Furthermore, price controls distort production and the allocation of resources and factors in the economy, thereby injuring again the bulk of consumers. And we must not overlook the army of bureaucrats who must be financed by the binary intervention of taxation, and who must administer and enforce the myriad of regulations. This army withdraws a mass of workers from productive labor and saddles them onto the backs of the remaining producers—thereby benefiting the bureaucrats but injuring the rest of the people”.10

We said in the previous film that we will discuss the interventions considering their effectiveness in achieving the goal set by their originators. Mises describes the effects of price control as follows:

Economics does not say that isolated government interference with the prices of only one commodity or a few commodities is unfair, bad, or unfeasible. It says that such interference produces results contrary to its purpose, that it makes conditions worse, not better, from the point of view of the government and those backing its interference. Before the government interfered, the goods concerned were, in the eyes of the government, too dear. As a result of the maximum price their supply dwindles or disappears altogether. The government interfered because it considered these commodities especially vital, necessary, indispensable. But its action curtailed the supply available. It is therefore, from the point of view of the government, absurd and nonsensical”.11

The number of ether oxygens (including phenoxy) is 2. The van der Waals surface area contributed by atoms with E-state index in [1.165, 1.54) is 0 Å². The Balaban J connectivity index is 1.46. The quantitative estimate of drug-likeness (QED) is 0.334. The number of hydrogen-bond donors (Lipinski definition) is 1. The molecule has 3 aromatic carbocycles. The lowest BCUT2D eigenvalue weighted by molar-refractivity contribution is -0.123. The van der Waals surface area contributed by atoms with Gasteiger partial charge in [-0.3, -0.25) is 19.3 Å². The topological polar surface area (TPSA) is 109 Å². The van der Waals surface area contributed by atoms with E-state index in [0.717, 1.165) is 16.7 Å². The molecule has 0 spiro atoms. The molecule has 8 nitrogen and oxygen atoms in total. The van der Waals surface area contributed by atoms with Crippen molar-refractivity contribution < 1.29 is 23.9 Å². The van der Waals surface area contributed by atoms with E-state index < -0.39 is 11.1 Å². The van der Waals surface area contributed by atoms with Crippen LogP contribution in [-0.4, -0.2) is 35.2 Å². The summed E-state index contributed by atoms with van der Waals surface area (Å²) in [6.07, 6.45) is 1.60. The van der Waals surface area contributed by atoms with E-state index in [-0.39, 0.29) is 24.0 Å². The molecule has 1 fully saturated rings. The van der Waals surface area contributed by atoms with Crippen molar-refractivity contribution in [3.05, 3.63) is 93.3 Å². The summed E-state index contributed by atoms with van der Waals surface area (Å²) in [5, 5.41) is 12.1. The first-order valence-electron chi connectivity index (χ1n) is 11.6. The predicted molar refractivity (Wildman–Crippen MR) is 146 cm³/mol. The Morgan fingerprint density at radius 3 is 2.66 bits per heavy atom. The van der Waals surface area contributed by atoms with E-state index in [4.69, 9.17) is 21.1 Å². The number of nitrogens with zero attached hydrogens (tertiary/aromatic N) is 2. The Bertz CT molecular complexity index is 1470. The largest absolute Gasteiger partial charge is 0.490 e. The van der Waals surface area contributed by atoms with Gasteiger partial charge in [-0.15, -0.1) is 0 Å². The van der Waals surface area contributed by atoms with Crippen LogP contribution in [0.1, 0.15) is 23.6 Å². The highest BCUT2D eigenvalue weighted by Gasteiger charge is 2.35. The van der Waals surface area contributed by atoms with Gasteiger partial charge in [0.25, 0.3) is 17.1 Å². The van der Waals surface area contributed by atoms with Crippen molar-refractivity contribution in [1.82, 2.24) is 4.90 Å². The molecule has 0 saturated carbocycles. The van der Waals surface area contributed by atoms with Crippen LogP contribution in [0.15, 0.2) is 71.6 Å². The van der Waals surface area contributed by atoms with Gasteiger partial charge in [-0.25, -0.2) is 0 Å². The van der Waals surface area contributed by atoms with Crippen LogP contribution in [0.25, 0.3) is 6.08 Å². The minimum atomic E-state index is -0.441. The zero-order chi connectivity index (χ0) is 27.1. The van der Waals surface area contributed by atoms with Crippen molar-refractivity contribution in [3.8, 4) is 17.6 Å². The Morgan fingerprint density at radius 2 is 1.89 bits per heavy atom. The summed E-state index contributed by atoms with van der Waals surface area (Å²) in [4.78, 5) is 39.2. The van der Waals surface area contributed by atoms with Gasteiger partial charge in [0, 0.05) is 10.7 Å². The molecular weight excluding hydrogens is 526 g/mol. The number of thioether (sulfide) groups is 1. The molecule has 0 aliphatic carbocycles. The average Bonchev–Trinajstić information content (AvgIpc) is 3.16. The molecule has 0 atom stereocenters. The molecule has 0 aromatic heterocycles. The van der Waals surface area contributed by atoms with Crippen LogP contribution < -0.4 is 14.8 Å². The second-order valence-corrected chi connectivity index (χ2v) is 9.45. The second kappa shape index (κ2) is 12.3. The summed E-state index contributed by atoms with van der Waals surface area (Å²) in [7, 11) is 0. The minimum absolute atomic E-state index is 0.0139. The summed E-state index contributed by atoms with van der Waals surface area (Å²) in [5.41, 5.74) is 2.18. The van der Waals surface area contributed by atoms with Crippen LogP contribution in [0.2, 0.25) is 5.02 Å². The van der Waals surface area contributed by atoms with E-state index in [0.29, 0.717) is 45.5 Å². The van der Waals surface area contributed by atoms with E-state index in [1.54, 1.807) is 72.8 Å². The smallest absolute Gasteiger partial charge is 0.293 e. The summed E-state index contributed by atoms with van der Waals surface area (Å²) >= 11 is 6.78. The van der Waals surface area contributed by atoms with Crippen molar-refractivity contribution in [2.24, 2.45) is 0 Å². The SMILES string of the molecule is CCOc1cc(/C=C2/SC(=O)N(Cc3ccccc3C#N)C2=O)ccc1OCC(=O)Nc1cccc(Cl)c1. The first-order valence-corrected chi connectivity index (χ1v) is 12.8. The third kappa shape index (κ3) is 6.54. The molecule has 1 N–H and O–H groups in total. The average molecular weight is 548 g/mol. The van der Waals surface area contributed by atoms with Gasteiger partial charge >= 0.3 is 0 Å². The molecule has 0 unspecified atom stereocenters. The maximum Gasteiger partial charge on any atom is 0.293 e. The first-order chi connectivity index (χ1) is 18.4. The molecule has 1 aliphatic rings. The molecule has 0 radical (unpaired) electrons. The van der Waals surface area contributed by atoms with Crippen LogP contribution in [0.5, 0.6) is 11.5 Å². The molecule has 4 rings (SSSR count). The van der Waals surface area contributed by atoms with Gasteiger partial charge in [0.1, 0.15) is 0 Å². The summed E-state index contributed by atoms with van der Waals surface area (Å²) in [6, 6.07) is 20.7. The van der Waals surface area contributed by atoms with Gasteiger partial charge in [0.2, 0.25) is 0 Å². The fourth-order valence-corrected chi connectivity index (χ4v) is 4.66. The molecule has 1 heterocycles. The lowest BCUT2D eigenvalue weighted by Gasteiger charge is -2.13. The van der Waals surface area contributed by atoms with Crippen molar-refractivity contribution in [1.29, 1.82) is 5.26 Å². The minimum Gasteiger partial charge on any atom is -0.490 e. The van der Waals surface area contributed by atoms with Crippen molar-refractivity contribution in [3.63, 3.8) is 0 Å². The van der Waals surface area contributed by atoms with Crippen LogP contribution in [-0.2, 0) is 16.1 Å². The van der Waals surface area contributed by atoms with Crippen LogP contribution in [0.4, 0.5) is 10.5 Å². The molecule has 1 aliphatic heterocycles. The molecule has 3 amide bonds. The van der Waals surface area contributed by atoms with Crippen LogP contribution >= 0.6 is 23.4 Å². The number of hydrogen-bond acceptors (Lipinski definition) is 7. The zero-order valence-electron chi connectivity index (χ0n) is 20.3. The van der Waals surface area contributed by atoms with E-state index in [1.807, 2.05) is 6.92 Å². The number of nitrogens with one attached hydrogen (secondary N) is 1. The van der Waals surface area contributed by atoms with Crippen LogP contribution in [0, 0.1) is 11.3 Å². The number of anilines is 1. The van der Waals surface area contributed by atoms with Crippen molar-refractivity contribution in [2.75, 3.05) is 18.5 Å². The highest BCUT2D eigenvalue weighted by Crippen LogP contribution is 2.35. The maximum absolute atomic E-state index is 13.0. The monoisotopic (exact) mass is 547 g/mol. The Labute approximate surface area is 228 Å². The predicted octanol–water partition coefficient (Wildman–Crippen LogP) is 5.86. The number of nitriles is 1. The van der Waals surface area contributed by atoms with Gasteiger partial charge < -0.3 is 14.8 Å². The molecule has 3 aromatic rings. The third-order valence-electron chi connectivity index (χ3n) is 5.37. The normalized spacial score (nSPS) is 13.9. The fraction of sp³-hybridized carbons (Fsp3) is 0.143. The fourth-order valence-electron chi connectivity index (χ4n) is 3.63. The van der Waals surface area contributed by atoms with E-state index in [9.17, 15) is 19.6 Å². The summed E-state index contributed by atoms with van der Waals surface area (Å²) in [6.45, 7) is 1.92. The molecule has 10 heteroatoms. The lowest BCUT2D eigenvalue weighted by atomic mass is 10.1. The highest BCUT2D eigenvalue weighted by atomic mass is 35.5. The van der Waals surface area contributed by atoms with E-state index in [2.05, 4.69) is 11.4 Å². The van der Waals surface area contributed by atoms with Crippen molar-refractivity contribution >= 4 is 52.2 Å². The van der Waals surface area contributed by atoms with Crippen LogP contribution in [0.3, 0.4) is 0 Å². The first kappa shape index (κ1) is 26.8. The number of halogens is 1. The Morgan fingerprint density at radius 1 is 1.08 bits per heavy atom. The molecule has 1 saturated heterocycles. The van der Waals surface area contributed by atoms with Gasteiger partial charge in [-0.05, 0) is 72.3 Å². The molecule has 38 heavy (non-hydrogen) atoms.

In one of the following episodes, we will present, on the basis of the example of price control, how one intervention leads to another, and what consistently following the path of successive interventions leads to.

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1 M. Machaj, Wolna przedsiębiorczość, Instytut Ludwiga von Misesa, Wrocław 2016, p. 65

2 ibid. p 69

3 M. Rothbard, Power & Market, Government and The Economy, Ludwig von Mises Institute, fourth edition, Auburn 2006, p. 29

4 L. von Mises, Human Action, A Treatise on Economics, Ludwig von Mises Institute, Auburn 1998, p. 752

5 for more see: M. Rothbard, Power & Market, Government and The Economy, Ludwig von Mises Institute, fourth edition, Auburn 2006, p. 30-31

6 Ibid. p. 31

7 Ibid. p. 32

8 Ibid. p. 34


10 M. Rothbard, Power & Market, Government and The Economy, Ludwig von Mises Institute, fourth edition, Auburn 2006, p. 40

11 L. von Mises, Human Action, A Treatise on Economics, Ludwig von Mises Institute, Auburn 1998, p. 758